Micropower radio

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Micropower radio is a subset of pirate radio concerned with low-power radio broadcasting, usually less than about 100 watts radiated power and sometimes less than 0.1 watt. Micropower radio transmits to a number of recipients ("listeners" or "viewers") that belong to a small local group. Beginning in the early 1990s, there has been an increase in micropower radio because of the desire for such a service in local communities. Micropower radio gives an avenue for small groups and individuals to provide local neighborhood or community broadcasts of information, diverse programming, and entertainment. Micropower radio is usually a non-commercial service.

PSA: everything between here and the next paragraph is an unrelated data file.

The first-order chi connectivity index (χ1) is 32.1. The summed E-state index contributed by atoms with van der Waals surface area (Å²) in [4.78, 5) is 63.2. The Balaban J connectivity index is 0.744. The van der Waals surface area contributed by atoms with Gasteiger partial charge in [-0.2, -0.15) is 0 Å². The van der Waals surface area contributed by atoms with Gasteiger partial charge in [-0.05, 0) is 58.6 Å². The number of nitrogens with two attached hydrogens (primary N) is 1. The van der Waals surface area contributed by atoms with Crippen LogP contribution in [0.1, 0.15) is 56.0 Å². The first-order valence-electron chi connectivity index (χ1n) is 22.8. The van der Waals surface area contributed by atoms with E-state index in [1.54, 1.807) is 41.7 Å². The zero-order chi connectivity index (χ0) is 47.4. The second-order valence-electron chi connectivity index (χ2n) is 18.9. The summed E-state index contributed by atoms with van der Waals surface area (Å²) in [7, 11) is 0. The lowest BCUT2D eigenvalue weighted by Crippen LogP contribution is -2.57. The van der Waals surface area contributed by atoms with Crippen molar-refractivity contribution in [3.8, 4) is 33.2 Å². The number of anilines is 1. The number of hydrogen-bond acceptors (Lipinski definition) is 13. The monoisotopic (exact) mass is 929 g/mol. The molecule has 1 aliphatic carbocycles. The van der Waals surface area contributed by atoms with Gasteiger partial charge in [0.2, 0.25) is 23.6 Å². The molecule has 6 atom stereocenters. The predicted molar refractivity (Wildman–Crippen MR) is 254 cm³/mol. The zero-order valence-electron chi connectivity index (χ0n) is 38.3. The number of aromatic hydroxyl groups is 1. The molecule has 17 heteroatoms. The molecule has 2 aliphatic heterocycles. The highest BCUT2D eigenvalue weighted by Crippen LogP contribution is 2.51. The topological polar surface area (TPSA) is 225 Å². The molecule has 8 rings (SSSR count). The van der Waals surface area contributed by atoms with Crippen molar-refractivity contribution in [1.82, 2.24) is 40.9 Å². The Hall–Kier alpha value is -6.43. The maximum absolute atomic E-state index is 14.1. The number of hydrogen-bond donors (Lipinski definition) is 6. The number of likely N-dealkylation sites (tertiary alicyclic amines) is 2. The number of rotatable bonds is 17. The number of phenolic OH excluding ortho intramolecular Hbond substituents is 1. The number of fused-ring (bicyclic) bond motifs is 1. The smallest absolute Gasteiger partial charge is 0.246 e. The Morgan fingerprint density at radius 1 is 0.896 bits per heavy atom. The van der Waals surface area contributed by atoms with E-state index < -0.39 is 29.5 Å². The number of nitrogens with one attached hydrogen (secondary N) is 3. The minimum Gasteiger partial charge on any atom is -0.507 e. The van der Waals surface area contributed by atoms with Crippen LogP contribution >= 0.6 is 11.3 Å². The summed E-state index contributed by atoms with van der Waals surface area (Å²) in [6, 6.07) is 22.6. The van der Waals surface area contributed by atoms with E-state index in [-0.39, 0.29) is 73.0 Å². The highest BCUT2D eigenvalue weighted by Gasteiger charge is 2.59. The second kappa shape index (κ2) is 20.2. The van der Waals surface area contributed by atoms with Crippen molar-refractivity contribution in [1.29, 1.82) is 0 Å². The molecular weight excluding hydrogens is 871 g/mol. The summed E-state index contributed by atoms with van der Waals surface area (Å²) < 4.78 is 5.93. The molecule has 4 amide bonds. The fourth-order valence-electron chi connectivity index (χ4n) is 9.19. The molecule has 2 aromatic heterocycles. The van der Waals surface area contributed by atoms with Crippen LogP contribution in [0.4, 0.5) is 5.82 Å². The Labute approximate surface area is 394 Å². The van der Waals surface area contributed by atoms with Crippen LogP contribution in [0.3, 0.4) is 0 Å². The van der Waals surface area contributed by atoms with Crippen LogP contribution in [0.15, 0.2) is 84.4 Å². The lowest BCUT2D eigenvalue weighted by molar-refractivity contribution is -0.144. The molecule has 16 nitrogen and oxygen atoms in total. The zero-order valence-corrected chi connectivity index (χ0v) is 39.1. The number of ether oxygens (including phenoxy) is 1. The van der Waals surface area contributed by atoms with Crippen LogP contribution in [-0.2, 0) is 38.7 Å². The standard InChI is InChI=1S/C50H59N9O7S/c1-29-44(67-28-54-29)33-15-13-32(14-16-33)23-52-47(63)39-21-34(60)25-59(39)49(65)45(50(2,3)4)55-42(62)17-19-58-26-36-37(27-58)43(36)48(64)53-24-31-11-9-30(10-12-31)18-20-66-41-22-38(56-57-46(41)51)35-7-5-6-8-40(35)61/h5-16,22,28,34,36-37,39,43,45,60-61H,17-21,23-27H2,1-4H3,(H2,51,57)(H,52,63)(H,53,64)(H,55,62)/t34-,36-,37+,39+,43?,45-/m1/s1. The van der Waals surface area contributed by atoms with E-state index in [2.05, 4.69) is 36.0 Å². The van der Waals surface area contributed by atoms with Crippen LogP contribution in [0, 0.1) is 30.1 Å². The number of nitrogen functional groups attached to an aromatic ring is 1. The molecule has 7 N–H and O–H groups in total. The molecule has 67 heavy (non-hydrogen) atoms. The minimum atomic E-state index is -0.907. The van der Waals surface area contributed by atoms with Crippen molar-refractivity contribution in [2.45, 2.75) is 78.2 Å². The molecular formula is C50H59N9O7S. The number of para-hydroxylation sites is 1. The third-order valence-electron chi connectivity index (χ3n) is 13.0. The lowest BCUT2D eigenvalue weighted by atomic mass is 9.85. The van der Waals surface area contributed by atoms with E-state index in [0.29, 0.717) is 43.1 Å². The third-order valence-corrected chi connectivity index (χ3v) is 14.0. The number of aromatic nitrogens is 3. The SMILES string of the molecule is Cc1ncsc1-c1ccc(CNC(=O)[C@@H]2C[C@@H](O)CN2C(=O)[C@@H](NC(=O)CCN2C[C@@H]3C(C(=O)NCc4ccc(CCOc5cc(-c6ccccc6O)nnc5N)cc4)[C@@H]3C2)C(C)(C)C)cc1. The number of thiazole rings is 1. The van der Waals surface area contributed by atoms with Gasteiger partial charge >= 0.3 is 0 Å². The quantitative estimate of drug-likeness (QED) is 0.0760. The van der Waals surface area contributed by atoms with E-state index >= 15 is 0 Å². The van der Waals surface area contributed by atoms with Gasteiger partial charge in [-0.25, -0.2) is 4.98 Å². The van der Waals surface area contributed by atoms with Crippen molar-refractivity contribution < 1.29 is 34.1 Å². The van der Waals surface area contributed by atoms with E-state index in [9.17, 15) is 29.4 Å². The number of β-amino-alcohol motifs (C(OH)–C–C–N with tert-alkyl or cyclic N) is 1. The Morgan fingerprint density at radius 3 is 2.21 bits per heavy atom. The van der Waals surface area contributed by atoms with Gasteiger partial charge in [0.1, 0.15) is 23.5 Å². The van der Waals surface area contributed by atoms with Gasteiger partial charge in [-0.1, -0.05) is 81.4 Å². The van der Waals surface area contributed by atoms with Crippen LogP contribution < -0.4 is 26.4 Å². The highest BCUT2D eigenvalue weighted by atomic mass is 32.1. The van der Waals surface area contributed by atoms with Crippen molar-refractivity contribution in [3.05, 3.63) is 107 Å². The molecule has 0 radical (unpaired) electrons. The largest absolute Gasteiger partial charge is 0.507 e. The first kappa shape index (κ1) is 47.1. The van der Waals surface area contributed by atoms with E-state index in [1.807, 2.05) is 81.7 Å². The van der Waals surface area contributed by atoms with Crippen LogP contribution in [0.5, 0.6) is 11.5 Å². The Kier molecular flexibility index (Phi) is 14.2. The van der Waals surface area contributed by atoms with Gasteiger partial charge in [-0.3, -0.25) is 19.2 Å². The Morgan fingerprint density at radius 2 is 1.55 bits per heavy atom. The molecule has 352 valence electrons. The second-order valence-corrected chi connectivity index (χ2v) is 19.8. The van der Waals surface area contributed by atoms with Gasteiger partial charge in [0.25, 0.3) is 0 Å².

The Microradio Movement in the United States aims to change radio licensing laws. While never his intent to found a movement, Mbanna Kantako, founder of the Human Rights Radio Network, is often referred to as the founder or grandfather of the Microradio Movement.

In the US, the Federal Communications Commission (FCC) requires AM/FM radio and TV stations without a Low Power FM (LPFM) license to transmit with at least 6000 Watts of power. The FCC is not currently offering any LPFM licenses. This makes the cost of setting up a radio station prohibitive for individuals and small communities.

Sources[edit]

Free Radio, Electronic Civil Disobedience by Lawrence Soley

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